U.S. Black Women 243% More Likely to Die During Pregnancy, Childbirth and Postpartum
A yearlong investigation by ProPublica and NPR has revealed that in addition to the U.S. having the highest rate of maternal death of any industrialized country, black women are 243% more likely than whites or hispanics to die during pregnancy, childbirth or the postpartum period. The revelation that black mothers are dying at an alarmingly higher rate than other ethnicities also comes from data supplied by the CDC. The dramatic difference is considered to be indicative of the fact that black women are exposed to stress longer and more frequently and are also more prone to chronic diseases that can impact their overall health. Other experts speculate that it is also due to a disparity in the access to healthcare for black women, as well as a difference in how black women are treated by healthcare providers. Each year in the United States, about 700 to 1,200 women die from pregnancy or childbirth complications, and black women like Saba are about three to four times more likely to die of pregnancy or delivery complications than white women. The racial divide in maternal deaths has been persistent for decades. Historically, black women in low-income communities haven't had the same access to quality care as white women in high-income communities. Credit: NOW THIS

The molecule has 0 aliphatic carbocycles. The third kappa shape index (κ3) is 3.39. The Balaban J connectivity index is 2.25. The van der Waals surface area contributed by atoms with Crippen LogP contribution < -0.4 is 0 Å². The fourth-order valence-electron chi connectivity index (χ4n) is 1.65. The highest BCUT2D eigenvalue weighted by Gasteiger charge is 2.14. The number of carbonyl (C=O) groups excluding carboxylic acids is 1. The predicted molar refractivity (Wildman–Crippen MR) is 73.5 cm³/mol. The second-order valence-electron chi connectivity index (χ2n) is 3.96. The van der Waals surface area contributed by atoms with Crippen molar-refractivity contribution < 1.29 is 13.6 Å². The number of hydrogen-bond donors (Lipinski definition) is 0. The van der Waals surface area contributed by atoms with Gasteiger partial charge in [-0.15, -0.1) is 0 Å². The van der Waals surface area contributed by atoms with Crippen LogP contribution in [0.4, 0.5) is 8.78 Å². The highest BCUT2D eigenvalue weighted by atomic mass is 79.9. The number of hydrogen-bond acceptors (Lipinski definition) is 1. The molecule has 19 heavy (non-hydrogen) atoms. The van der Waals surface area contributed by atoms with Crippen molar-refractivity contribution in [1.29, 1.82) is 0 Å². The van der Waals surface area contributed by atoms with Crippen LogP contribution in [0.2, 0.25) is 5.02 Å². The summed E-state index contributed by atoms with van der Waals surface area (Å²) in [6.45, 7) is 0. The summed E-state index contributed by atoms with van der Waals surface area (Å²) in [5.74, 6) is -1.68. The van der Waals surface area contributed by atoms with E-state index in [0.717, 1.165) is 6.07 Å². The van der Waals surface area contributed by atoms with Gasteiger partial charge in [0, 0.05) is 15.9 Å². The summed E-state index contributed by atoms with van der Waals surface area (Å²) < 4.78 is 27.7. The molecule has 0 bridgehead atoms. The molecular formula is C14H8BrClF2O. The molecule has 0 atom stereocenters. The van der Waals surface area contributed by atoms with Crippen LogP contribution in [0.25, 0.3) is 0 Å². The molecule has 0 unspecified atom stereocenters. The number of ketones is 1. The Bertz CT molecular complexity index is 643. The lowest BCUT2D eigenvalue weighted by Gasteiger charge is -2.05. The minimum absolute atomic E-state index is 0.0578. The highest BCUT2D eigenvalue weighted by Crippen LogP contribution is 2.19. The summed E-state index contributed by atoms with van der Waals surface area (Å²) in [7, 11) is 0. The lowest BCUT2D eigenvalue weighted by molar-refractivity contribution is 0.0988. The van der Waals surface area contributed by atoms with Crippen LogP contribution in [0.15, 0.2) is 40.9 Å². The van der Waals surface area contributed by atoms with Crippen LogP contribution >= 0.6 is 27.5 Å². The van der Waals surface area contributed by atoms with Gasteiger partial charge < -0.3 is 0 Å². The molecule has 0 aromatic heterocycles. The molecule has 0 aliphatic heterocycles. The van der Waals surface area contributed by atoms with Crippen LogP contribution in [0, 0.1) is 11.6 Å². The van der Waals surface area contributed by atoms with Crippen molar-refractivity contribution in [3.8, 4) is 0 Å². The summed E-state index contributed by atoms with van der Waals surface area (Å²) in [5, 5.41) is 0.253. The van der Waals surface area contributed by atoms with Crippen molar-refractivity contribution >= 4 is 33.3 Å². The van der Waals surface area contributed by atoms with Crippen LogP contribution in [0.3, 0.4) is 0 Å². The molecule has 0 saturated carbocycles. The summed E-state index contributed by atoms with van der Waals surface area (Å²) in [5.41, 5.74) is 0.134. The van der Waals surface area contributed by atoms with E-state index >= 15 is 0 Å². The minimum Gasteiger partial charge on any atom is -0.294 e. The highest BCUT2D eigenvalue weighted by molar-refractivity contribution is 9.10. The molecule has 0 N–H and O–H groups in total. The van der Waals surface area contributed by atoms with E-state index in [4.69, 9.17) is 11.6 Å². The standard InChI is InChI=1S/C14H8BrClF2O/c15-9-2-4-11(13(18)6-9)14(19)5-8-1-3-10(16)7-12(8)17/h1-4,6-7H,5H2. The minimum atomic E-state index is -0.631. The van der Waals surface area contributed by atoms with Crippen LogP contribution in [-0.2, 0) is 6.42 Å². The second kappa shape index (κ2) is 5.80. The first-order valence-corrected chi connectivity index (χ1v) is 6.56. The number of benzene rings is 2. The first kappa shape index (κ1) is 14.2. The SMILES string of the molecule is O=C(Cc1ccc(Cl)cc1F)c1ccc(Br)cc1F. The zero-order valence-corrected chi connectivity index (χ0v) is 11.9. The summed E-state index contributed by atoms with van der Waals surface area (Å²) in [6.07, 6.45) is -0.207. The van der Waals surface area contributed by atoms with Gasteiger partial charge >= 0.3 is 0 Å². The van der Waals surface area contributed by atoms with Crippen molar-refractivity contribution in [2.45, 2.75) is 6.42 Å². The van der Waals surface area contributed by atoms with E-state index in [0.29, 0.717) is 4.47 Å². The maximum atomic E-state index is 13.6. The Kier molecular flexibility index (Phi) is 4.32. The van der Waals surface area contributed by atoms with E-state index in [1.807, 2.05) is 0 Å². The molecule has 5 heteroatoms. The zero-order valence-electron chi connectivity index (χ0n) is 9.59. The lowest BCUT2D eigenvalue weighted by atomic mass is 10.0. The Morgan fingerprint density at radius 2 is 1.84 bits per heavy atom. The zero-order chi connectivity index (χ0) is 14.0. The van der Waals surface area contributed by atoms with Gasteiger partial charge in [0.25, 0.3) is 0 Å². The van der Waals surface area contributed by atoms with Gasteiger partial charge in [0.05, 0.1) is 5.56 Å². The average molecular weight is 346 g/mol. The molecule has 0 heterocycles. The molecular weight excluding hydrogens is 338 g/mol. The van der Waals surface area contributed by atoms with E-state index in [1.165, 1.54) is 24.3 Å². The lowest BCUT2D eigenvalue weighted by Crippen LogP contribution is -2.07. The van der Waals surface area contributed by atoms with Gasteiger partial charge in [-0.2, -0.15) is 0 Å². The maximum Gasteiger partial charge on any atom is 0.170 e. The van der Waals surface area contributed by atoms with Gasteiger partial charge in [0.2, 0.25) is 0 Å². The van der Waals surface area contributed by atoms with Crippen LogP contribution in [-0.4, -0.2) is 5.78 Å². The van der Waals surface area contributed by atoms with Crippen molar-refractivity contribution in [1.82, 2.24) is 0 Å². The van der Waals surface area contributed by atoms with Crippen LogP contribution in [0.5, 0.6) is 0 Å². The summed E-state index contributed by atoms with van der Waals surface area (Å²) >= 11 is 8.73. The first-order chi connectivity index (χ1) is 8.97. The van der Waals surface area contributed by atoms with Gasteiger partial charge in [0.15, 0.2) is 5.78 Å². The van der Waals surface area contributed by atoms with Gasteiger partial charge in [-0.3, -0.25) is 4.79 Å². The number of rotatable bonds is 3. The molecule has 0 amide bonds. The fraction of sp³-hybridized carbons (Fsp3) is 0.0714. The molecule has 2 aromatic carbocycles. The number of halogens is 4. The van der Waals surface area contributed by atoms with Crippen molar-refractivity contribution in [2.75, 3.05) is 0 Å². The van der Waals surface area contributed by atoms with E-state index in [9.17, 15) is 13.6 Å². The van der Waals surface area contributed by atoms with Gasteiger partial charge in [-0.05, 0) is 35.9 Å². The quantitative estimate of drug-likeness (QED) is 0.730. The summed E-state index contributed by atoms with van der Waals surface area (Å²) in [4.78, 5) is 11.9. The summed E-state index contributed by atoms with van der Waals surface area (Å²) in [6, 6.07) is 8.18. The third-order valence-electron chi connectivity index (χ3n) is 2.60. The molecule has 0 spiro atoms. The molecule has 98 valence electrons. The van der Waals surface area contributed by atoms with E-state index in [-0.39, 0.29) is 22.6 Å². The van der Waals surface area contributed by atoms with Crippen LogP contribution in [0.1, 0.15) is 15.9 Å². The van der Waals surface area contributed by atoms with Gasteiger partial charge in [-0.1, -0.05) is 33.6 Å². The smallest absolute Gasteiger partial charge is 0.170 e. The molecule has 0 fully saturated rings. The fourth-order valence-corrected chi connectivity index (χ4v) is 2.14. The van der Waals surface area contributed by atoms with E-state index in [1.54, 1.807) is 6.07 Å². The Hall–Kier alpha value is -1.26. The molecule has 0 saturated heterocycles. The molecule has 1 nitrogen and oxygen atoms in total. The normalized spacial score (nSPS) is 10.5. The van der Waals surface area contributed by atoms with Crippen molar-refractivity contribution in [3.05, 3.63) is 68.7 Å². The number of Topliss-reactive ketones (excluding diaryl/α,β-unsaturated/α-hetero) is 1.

Poverty deprives people of adequate education, health care and of life's most basic necessities- safe living conditions (including clean air and clean drinking water) and an adequate food supply. The developed (industrialized) countries today account for roughly 20 percent of the world's population but control about 80 percent of the world's wealth.
Poverty and pollution seem to operate in a vicious cycle that, so far, has been hard to break. Even in the developed nations, the gap between the rich and the poor is evident in their respective social and environmental conditions.